First things first: emerging markets stock funds are still a volatile asset class. But if you break up the globe into different regions, the countries these funds invest in rank among the most attractive long-term prospects. Why? Because unlike many developed markets in the U.S., U.K., Europe, and Japan, emerging markets have much lower debt burdens and are expected to grow at a much higher rate in the future.
Standard & Poor's estimates that emerging markets account for approximately 80 percent of the world's population and half of global economic output, but only 13 percent of the global stock market capitalization. That's a huge imbalance, and strategists at S&P say the gap will narrow over time.
Alec Young, international equity strategist at S&P, says that for many long-term investors, emerging markets are becoming a "must-own" asset class. "This is something that you want to own over the long run," he says. "It's as important to your portfolio as U.S. stocks, European stocks, treasury bonds, gold, or anything else."
In the past, emerging markets were a trendy asset class that would occasionally attract investments. They were also generally the biggest downside losers when global markets fell. Now, emerging markets are posting strong numbers coming out of the downturn, and these funds are beginning to recover their losses at a much more rapid rate compared with some regions of the developed world. "Historically, when markets have hit tough times, emerging markets have fallen more than the U.S., Europe, or Japan, and what we've seen this time around is emerging markets have been pretty resilient," Young says. S&P now recommends that investors put 9 percent of their total equity assets into emerging markets in their growth asset allocation portfolio.
Here's a quick comparison. Since the global stock market officially peaked (before the financial crisis) in October 2007, the MSCI Emerging Markets Index, which is primarily made up of the BRIC countries (Brazil, Russia, India, and China), is now worth about 70 percent of its peak value, according to S&P. That means that if you had a dollar invested in it in October 2007, you would have 70 cents now. Because of a number of factors, including slow growth in Japan and doubts about the strength of the Euro, the MSCI EAFE index, which is mostly made up of international stocks from developed nations like the U.K., Europe, and Japan, hasn't recovered as quickly. It's now worth about 59 percent of its peak value, according to S&P. (U.S. indicies have fared better. The S&P 500 has recouped the most of its losses since the downturn. It's worth about 71 percent of its October 2007 value, according to S&P.)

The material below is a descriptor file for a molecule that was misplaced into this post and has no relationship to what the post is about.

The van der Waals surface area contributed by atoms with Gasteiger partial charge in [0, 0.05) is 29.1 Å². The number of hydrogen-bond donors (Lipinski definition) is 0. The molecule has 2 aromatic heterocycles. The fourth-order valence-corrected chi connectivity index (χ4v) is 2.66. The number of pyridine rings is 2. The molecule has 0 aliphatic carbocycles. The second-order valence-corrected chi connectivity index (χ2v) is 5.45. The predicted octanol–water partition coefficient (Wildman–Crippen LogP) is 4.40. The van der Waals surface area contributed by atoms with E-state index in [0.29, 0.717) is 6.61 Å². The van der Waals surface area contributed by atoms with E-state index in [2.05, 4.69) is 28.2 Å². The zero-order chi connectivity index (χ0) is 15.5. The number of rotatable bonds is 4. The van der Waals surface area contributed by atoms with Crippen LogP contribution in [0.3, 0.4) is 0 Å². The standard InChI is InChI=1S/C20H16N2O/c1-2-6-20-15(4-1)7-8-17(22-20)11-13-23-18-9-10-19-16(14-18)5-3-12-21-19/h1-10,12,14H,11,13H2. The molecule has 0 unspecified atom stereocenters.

Despite improvements in many of these countries, many emerging markets stocks still trade at a discount to other stocks because it can still be difficult to get access to some of the markets and accounting tactics in these countries aren't always as transparent. Young believes that in the future, many of these issues will disappear, which will cause their valuations to rise and be more in line with other investments like U.S. and European stocks. "In 20 or 30 years they won't be emerging markets, they will just be markets, and there will be a new crop of smaller emerging countries," he says. "To the extent you can buy them cheaper today than you buy Western stocks ... you want to take advantage of that because those liquidity and transparency issues will go away over time." That's why, Young says, it's a good time to invest in them.